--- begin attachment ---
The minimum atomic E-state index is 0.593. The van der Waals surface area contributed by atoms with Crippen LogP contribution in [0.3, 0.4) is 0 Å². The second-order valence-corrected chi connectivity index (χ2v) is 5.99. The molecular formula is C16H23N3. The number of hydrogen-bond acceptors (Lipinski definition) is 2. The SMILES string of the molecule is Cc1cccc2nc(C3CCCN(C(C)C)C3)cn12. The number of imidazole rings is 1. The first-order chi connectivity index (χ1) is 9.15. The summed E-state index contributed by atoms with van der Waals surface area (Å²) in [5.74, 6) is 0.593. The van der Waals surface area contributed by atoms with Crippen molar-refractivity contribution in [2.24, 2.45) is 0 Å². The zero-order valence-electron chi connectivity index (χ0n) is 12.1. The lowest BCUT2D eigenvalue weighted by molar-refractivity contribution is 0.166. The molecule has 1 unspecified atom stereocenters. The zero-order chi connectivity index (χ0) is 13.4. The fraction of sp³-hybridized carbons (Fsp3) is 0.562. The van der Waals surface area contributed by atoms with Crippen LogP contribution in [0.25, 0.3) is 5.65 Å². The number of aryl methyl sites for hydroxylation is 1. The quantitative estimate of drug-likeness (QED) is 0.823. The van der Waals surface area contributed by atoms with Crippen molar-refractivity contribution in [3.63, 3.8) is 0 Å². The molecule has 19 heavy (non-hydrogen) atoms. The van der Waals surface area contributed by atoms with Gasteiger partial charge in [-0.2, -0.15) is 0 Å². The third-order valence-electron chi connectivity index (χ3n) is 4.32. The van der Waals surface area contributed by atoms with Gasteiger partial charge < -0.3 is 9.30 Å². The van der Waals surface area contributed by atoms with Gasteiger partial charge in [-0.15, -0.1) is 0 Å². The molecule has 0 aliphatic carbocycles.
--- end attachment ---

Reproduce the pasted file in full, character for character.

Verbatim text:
The minimum atomic E-state index is 0.593. The van der Waals surface area contributed by atoms with Crippen LogP contribution in [0.3, 0.4) is 0 Å². The second-order valence-corrected chi connectivity index (χ2v) is 5.99. The molecular formula is C16H23N3. The number of hydrogen-bond acceptors (Lipinski definition) is 2. The SMILES string of the molecule is Cc1cccc2nc(C3CCCN(C(C)C)C3)cn12. The number of imidazole rings is 1. The first-order chi connectivity index (χ1) is 9.15. The summed E-state index contributed by atoms with van der Waals surface area (Å²) in [5.74, 6) is 0.593. The van der Waals surface area contributed by atoms with Crippen molar-refractivity contribution in [2.24, 2.45) is 0 Å². The zero-order valence-electron chi connectivity index (χ0n) is 12.1. The lowest BCUT2D eigenvalue weighted by molar-refractivity contribution is 0.166. The molecule has 1 unspecified atom stereocenters. The zero-order chi connectivity index (χ0) is 13.4. The fraction of sp³-hybridized carbons (Fsp3) is 0.562. The van der Waals surface area contributed by atoms with Crippen LogP contribution in [0.25, 0.3) is 5.65 Å². The number of aryl methyl sites for hydroxylation is 1. The quantitative estimate of drug-likeness (QED) is 0.823. The van der Waals surface area contributed by atoms with Crippen molar-refractivity contribution in [3.63, 3.8) is 0 Å². The molecule has 19 heavy (non-hydrogen) atoms. The van der Waals surface area contributed by atoms with Gasteiger partial charge in [-0.2, -0.15) is 0 Å². The third-order valence-electron chi connectivity index (χ3n) is 4.32. The van der Waals surface area contributed by atoms with Gasteiger partial charge < -0.3 is 9.30 Å². The van der Waals surface area contributed by atoms with Gasteiger partial charge in [-0.15, -0.1) is 0 Å². The molecule has 0 aliphatic carbocycles.